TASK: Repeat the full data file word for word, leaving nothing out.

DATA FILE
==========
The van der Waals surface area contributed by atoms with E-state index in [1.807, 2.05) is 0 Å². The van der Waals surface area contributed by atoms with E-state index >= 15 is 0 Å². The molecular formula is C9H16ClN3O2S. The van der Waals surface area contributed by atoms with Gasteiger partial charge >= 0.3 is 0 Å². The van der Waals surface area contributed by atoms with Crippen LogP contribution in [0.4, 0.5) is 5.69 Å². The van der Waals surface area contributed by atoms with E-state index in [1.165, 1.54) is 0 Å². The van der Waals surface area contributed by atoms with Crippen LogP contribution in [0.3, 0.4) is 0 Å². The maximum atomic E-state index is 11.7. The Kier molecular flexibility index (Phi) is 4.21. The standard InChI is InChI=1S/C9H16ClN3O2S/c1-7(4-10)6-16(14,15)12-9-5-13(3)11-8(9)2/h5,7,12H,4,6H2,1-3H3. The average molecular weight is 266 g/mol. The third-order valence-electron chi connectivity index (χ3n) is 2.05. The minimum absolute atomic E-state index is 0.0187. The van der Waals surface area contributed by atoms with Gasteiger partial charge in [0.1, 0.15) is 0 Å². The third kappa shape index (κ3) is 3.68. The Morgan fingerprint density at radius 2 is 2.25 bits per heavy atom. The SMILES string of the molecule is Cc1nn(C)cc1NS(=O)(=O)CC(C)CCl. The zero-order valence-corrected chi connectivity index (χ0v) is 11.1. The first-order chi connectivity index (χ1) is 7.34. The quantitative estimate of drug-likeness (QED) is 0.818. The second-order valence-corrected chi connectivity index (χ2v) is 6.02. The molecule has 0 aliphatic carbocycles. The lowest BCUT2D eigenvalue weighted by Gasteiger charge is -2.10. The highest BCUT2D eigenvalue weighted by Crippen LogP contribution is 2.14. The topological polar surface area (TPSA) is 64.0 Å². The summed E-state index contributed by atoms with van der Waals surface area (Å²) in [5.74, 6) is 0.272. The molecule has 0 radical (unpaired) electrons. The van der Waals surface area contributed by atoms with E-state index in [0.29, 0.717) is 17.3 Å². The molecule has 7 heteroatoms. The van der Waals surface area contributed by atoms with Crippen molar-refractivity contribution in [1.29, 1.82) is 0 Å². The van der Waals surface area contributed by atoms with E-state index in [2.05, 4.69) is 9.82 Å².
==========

The van der Waals surface area contributed by atoms with E-state index in [1.807, 2.05) is 0 Å². The van der Waals surface area contributed by atoms with E-state index >= 15 is 0 Å². The molecular formula is C9H16ClN3O2S. The van der Waals surface area contributed by atoms with Gasteiger partial charge >= 0.3 is 0 Å². The van der Waals surface area contributed by atoms with Crippen LogP contribution in [0.4, 0.5) is 5.69 Å². The van der Waals surface area contributed by atoms with E-state index in [1.165, 1.54) is 0 Å². The van der Waals surface area contributed by atoms with Crippen LogP contribution in [0.3, 0.4) is 0 Å². The maximum atomic E-state index is 11.7. The Kier molecular flexibility index (Phi) is 4.21. The standard InChI is InChI=1S/C9H16ClN3O2S/c1-7(4-10)6-16(14,15)12-9-5-13(3)11-8(9)2/h5,7,12H,4,6H2,1-3H3. The average molecular weight is 266 g/mol. The third-order valence-electron chi connectivity index (χ3n) is 2.05. The minimum absolute atomic E-state index is 0.0187. The van der Waals surface area contributed by atoms with Gasteiger partial charge in [0.1, 0.15) is 0 Å². The third kappa shape index (κ3) is 3.68. The Morgan fingerprint density at radius 2 is 2.25 bits per heavy atom. The SMILES string of the molecule is Cc1nn(C)cc1NS(=O)(=O)CC(C)CCl. The zero-order valence-corrected chi connectivity index (χ0v) is 11.1. The first-order chi connectivity index (χ1) is 7.34. The quantitative estimate of drug-likeness (QED) is 0.818. The second-order valence-corrected chi connectivity index (χ2v) is 6.02. The molecule has 0 aliphatic carbocycles. The lowest BCUT2D eigenvalue weighted by Gasteiger charge is -2.10. The highest BCUT2D eigenvalue weighted by Crippen LogP contribution is 2.14. The topological polar surface area (TPSA) is 64.0 Å². The summed E-state index contributed by atoms with van der Waals surface area (Å²) in [5.74, 6) is 0.272. The molecule has 0 radical (unpaired) electrons. The van der Waals surface area contributed by atoms with E-state index in [0.29, 0.717) is 17.3 Å². The molecule has 7 heteroatoms. The van der Waals surface area contributed by atoms with Crippen molar-refractivity contribution in [1.29, 1.82) is 0 Å². The van der Waals surface area contributed by atoms with E-state index in [2.05, 4.69) is 9.82 Å².